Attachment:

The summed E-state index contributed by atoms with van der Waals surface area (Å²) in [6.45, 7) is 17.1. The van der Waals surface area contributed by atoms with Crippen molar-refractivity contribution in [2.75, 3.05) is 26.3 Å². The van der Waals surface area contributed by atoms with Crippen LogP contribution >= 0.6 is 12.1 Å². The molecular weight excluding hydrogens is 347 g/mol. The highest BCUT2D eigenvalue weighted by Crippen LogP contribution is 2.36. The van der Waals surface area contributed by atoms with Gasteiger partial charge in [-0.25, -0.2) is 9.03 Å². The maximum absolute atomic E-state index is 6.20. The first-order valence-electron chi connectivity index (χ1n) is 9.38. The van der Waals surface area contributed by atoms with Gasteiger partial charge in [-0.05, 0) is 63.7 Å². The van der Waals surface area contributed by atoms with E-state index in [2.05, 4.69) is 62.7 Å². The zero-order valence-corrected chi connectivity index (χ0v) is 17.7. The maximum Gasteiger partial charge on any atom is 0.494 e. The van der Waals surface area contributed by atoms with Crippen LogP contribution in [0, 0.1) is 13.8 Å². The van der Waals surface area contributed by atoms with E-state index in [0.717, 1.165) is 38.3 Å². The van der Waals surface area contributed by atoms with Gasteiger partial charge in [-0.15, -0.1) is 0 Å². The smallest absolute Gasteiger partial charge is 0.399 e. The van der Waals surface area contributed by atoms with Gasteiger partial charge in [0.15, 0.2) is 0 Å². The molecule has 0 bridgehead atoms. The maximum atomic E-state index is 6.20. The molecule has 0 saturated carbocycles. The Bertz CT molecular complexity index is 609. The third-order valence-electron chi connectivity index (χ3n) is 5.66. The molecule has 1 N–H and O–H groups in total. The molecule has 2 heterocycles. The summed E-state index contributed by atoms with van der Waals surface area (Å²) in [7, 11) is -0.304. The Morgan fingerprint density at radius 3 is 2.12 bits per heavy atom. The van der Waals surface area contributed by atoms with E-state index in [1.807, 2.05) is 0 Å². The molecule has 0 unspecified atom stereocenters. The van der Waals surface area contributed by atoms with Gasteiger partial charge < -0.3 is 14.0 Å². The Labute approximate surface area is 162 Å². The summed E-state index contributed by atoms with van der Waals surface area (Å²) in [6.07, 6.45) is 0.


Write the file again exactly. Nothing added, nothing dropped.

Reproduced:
The summed E-state index contributed by atoms with van der Waals surface area (Å²) in [6.45, 7) is 17.1. The van der Waals surface area contributed by atoms with Crippen molar-refractivity contribution in [2.75, 3.05) is 26.3 Å². The van der Waals surface area contributed by atoms with Crippen LogP contribution >= 0.6 is 12.1 Å². The molecular weight excluding hydrogens is 347 g/mol. The highest BCUT2D eigenvalue weighted by Crippen LogP contribution is 2.36. The van der Waals surface area contributed by atoms with Gasteiger partial charge in [-0.25, -0.2) is 9.03 Å². The maximum absolute atomic E-state index is 6.20. The first-order valence-electron chi connectivity index (χ1n) is 9.38. The van der Waals surface area contributed by atoms with Gasteiger partial charge in [-0.05, 0) is 63.7 Å². The van der Waals surface area contributed by atoms with E-state index in [2.05, 4.69) is 62.7 Å². The zero-order valence-corrected chi connectivity index (χ0v) is 17.7. The maximum Gasteiger partial charge on any atom is 0.494 e. The van der Waals surface area contributed by atoms with Crippen LogP contribution in [0, 0.1) is 13.8 Å². The van der Waals surface area contributed by atoms with E-state index in [0.717, 1.165) is 38.3 Å². The van der Waals surface area contributed by atoms with Gasteiger partial charge in [-0.15, -0.1) is 0 Å². The smallest absolute Gasteiger partial charge is 0.399 e. The van der Waals surface area contributed by atoms with Gasteiger partial charge in [0.15, 0.2) is 0 Å². The molecule has 0 bridgehead atoms. The maximum atomic E-state index is 6.20. The molecule has 0 saturated carbocycles. The Bertz CT molecular complexity index is 609. The third-order valence-electron chi connectivity index (χ3n) is 5.66. The molecule has 1 N–H and O–H groups in total. The molecule has 2 heterocycles. The summed E-state index contributed by atoms with van der Waals surface area (Å²) in [7, 11) is -0.304. The Morgan fingerprint density at radius 3 is 2.12 bits per heavy atom. The van der Waals surface area contributed by atoms with E-state index in [1.807, 2.05) is 0 Å². The molecule has 0 unspecified atom stereocenters. The van der Waals surface area contributed by atoms with Gasteiger partial charge < -0.3 is 14.0 Å². The Labute approximate surface area is 162 Å². The summed E-state index contributed by atoms with van der Waals surface area (Å²) in [6.07, 6.45) is 0.